Fifth graders around the county have been graduating from the Newton County Sheriff Office's C.H.A.M.P.S. program recently, but Coy Mullen may have been the most excited.
The adopted, special needs 12-year-old was named the outstanding C.H.A.M.P.S. student for this year's Heard-Mixon Elementary class.
"How can I describe Coy? He's a special needs child, who's one of the happiest little boys you'd ever want to meet," said mother Shiler Mullen, who along with husband Shelton adopted Coy.
“He doesn’t see color as an issue for him. He loves everybody and he wants everybody else to be happy too. He doesn’t hold a grudge. He’s a red head kid that everybody who meets him likes because he is so pleasant.”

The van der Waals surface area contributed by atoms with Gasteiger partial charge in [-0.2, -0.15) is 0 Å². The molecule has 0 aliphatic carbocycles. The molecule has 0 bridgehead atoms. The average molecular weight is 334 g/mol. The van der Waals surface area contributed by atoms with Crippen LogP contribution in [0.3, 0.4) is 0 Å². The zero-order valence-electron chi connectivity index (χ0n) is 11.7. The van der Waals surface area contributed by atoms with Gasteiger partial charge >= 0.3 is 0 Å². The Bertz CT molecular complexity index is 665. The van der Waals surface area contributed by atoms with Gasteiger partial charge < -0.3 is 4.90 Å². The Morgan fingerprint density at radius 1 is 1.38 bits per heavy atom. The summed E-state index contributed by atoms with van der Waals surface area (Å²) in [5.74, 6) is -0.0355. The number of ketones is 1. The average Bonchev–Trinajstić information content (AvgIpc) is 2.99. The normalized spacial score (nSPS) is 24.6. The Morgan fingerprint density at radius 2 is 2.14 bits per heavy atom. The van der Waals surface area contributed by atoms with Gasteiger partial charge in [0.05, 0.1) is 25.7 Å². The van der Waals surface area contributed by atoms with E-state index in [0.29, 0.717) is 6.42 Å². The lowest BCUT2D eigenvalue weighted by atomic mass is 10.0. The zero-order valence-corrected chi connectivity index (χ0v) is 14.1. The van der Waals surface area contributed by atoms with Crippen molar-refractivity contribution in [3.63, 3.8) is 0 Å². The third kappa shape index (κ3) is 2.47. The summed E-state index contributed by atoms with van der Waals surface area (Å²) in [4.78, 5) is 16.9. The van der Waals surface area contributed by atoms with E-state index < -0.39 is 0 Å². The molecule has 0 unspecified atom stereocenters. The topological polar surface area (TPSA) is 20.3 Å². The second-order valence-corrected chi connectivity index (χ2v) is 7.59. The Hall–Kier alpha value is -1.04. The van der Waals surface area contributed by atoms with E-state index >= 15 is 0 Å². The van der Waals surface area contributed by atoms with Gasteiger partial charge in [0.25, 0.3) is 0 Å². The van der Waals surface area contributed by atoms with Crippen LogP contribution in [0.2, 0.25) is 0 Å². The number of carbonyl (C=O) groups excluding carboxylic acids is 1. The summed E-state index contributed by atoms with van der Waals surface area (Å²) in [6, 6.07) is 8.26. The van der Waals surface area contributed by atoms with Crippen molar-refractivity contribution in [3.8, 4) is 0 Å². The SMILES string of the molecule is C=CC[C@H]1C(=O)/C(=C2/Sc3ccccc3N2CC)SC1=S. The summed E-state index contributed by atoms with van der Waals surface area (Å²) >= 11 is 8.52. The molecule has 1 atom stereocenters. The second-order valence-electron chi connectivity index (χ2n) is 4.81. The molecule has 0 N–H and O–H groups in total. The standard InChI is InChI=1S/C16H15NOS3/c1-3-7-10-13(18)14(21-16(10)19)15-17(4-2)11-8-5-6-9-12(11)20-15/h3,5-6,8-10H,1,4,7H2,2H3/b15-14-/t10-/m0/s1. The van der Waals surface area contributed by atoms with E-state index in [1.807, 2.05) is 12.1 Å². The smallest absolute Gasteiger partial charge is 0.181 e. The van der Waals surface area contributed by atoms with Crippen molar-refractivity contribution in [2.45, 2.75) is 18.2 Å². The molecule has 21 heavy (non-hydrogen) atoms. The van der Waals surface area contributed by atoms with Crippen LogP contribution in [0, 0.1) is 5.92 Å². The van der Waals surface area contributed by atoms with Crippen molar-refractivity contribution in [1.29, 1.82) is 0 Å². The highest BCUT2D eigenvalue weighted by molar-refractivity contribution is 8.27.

C.H.A.M.P.S. stands for Choosing Healthy Activities and Methods Promoting Safety and is a 12-week program that teaches students to avoid destructive behavior.
A deputy certified in the program teaches 12 one-hour classes on subjects including drug, alcohol and tobacco abuse prevention, boating and swimming safety, hunting and gun safety, gangs and violence and peer pressure. Cpl. Kevin Freeman was Coy’s teacher.
“When they picked the outstanding C.H.A.M.P.S., the instructors pick without any input from the school,” said Shiler. “Cpl. Freeman immediately saw all the things that everybody else sees when dealing with this child. That in itself made the award special.”
However, as usual, Coy’s focus was on his brother Shawn, who has even more severe special needs.
“For him it was a gift to give to his brother,” Shiler said. “A chance to say ‘Look what I won for you,’ because he can’t participate in all of the other (extracurricular) activities.”
“It was an emotional time to see Coy Mullen receive outstanding C.H.A.M.P.S. student,” said teacher Mary Horton. “All of the fifth grade students stood and gave Coy a standing ovation.”